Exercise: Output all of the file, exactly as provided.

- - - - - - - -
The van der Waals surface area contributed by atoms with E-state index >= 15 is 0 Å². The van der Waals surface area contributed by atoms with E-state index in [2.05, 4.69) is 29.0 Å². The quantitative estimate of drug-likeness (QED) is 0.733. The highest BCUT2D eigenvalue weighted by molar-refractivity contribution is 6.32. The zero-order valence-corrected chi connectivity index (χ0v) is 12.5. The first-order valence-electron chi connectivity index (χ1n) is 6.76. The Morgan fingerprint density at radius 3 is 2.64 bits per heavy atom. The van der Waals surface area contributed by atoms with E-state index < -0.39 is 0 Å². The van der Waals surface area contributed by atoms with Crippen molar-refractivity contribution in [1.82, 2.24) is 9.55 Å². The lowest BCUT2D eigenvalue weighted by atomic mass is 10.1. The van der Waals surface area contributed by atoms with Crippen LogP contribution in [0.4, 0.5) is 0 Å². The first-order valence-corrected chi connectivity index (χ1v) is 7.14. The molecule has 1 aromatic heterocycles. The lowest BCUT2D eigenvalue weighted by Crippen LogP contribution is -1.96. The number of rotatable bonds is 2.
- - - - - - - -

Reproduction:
The van der Waals surface area contributed by atoms with E-state index >= 15 is 0 Å². The van der Waals surface area contributed by atoms with E-state index in [2.05, 4.69) is 29.0 Å². The quantitative estimate of drug-likeness (QED) is 0.733. The highest BCUT2D eigenvalue weighted by molar-refractivity contribution is 6.32. The zero-order valence-corrected chi connectivity index (χ0v) is 12.5. The first-order valence-electron chi connectivity index (χ1n) is 6.76. The Morgan fingerprint density at radius 3 is 2.64 bits per heavy atom. The van der Waals surface area contributed by atoms with E-state index < -0.39 is 0 Å². The van der Waals surface area contributed by atoms with Crippen molar-refractivity contribution in [1.82, 2.24) is 9.55 Å². The lowest BCUT2D eigenvalue weighted by atomic mass is 10.1. The van der Waals surface area contributed by atoms with Crippen LogP contribution in [0.4, 0.5) is 0 Å². The first-order valence-corrected chi connectivity index (χ1v) is 7.14. The molecule has 1 aromatic heterocycles. The lowest BCUT2D eigenvalue weighted by Crippen LogP contribution is -1.96. The number of rotatable bonds is 2.